42nd Toronto International Film Festival Coverage: Day Two

Friday, September 8th, 2017 by Ian Evans

The second day of the Festival arrives and the TIFF machine really revs up. I had a couple of screenings today, but first let’s look at some of the other highlights.

Two galas hit the carpet at Roy Thomson Hall. First up was David Gordon Green’s Stronger. Starring Jake Gyllenhaal and Tatiana Maslany, the film follows the true-life story of Jeff Bauman as he adapts to losing his legs after the Boston Marathon bombing. Gyllenhaal and Bauman walked the carpet together and the pair were part of a mutual admiration society. Gyllenhaal told reporters that one of the best parts of filmmaking was the ability to learn about places, people and experience and he was honored to get to know Bauman during the making of the film. For his part, Bauman said that he and his wife were crying together when they first saw the film and relived what they went through on that fateful day.

The Stronger gala was followed by Neil Burger’s The Upside, which stars Kevin Hart, Bryan Cranston and Nicole Kidman. Cranston is Phil, a rich quadriplegic author, who hires working class parolee Dell (Hart) to be his caregiver over the objections of his assistant Yvonne (Kidman). Despite coming from opposite worlds, the two men develop a friendship and teach each other a thing or two about life along the way. The film is a remake of the 2011 French film The Intouchables and marks a dramatic turn for Hart. I think comedians are naturals at drama, as a lot of comedy comes from a place of pain.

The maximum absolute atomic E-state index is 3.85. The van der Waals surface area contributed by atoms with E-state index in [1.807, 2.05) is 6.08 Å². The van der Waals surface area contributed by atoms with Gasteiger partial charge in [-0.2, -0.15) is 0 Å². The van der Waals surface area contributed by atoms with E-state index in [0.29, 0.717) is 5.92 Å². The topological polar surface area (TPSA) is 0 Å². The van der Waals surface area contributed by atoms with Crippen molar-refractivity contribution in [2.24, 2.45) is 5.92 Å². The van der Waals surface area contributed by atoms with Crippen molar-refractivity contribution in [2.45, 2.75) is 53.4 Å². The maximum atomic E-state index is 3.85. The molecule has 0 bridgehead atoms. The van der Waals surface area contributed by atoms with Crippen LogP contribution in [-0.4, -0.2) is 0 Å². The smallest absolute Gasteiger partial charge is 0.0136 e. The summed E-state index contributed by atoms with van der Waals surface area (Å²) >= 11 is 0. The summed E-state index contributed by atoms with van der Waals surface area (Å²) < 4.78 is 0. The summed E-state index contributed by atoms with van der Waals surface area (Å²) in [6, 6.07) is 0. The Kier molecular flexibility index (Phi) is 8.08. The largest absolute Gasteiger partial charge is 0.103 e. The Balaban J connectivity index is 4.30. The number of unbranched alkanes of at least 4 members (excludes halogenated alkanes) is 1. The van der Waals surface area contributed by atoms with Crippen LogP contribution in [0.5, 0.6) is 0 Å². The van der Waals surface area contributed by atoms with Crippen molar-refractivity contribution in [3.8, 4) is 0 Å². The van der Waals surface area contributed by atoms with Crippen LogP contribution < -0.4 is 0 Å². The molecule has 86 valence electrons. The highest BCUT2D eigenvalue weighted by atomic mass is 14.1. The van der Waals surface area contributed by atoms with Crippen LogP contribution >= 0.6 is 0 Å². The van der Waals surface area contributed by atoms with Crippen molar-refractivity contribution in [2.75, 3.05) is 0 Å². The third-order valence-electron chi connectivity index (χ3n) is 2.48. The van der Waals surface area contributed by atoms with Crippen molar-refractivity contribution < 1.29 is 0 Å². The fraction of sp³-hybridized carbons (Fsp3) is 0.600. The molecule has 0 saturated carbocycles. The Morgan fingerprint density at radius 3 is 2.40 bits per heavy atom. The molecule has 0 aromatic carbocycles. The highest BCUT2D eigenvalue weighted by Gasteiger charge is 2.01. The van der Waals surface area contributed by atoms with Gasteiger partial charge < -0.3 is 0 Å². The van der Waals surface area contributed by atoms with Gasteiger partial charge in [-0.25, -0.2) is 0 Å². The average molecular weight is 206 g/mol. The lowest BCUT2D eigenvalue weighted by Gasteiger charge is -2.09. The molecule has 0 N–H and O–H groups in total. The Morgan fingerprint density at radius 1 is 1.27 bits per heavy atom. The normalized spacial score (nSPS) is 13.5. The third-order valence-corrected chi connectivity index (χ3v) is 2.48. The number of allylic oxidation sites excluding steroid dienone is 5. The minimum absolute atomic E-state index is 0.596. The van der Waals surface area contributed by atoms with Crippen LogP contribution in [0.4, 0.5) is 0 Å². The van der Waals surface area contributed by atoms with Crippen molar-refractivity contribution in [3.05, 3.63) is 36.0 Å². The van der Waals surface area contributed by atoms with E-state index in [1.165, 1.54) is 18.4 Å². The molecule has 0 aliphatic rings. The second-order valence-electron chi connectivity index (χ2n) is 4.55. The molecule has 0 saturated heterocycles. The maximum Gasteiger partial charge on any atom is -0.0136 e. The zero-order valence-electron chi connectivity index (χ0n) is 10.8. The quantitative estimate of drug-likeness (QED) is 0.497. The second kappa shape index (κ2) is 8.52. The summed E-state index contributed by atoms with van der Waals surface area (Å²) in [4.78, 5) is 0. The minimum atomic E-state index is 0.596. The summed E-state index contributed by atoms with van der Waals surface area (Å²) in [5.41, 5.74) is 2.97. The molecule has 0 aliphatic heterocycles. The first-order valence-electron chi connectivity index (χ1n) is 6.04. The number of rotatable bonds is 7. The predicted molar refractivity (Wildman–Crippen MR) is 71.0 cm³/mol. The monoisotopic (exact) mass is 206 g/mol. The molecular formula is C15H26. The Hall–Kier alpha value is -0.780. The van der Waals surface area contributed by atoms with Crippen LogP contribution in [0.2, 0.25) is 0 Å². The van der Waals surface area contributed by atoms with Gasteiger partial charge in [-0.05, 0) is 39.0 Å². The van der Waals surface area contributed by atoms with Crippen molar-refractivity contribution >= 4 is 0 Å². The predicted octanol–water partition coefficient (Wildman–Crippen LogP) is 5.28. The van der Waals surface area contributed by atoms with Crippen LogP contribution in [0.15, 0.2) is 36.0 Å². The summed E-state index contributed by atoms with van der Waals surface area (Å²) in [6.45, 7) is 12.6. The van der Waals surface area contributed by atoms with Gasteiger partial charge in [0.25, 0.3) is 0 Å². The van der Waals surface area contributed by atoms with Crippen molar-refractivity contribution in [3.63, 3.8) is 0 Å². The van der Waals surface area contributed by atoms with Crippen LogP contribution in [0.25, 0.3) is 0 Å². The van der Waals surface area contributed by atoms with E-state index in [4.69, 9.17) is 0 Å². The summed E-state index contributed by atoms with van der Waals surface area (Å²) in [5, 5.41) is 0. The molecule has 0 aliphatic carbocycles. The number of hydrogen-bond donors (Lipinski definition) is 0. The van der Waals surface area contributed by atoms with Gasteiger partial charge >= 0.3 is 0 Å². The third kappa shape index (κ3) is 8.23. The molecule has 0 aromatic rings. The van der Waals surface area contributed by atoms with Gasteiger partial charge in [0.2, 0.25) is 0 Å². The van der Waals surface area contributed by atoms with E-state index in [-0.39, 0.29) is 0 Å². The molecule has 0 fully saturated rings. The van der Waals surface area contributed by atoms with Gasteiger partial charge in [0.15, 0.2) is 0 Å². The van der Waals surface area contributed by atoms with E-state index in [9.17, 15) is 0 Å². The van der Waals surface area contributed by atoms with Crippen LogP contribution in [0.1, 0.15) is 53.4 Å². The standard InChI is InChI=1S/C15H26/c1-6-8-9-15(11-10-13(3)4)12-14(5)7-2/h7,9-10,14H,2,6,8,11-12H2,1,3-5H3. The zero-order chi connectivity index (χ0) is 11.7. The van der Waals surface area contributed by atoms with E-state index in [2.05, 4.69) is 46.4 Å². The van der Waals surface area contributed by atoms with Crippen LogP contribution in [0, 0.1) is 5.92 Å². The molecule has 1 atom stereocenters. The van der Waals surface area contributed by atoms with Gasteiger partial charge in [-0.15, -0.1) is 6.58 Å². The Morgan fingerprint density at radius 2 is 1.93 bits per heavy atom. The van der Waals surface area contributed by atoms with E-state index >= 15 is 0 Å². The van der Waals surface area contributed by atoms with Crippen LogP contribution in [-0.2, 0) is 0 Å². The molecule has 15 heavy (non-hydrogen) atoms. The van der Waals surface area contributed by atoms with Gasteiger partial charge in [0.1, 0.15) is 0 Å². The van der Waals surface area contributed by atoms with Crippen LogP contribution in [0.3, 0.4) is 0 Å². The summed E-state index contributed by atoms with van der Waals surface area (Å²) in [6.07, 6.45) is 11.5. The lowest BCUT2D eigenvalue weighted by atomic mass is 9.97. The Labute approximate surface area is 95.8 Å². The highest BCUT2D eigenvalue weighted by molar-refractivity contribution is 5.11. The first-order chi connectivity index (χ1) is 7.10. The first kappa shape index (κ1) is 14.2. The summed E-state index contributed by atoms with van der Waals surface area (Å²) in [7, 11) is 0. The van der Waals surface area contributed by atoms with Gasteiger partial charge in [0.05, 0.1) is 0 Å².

The Princess of Wales played host to a small music performer you might have heard of, Lady Gaga. She was there to present her Netflix documentary, Gaga: Five Foot Two, which looks at the whirlwind time between the mixed reviews of her Artpop album and the production of her 2016 follow-up, Joanne. At a press conference earlier in the day, Gaga could have commanded the stage but she deferred many of the questions to director Chris Moukarbel, saying that “This film is not my vision. I’m just a party to this because it’s my life.” Moukarbel called Gaga a reluctant participant but understood, as documentary subjects are allowing you into their life. He was given access even to the emotional and painful moments as Gaga dealt with chronic hip pain that had caused her to cancel several dates on her tour. Talking about the pain, Lady Gaga said that, “There is an element and a very strong piece of me that believes that pain is a microphone. My pain really does me no good unless I transform it into something that is.”

The PoW also played host to the biopic about disgraced figure skater Tonya Harding. I, Tonya stars Margot Robbie as Harding and Allison Janney as her overbearing and critical mother. The pair have already been garnering buzz for their performances.

During the post-screening Q&A with the audience, director Craig Gillespie was asked what drew him to the project and he said it was definitely Steven Rogers’ script, saying that “it was such a dance between obviously the humor and the emotion. To take these characters we know so well in the public eye and really get a deeper sense of who they are as people and what motivated them, and the choices and the mistakes they made along the way, just made for a really compelling story.”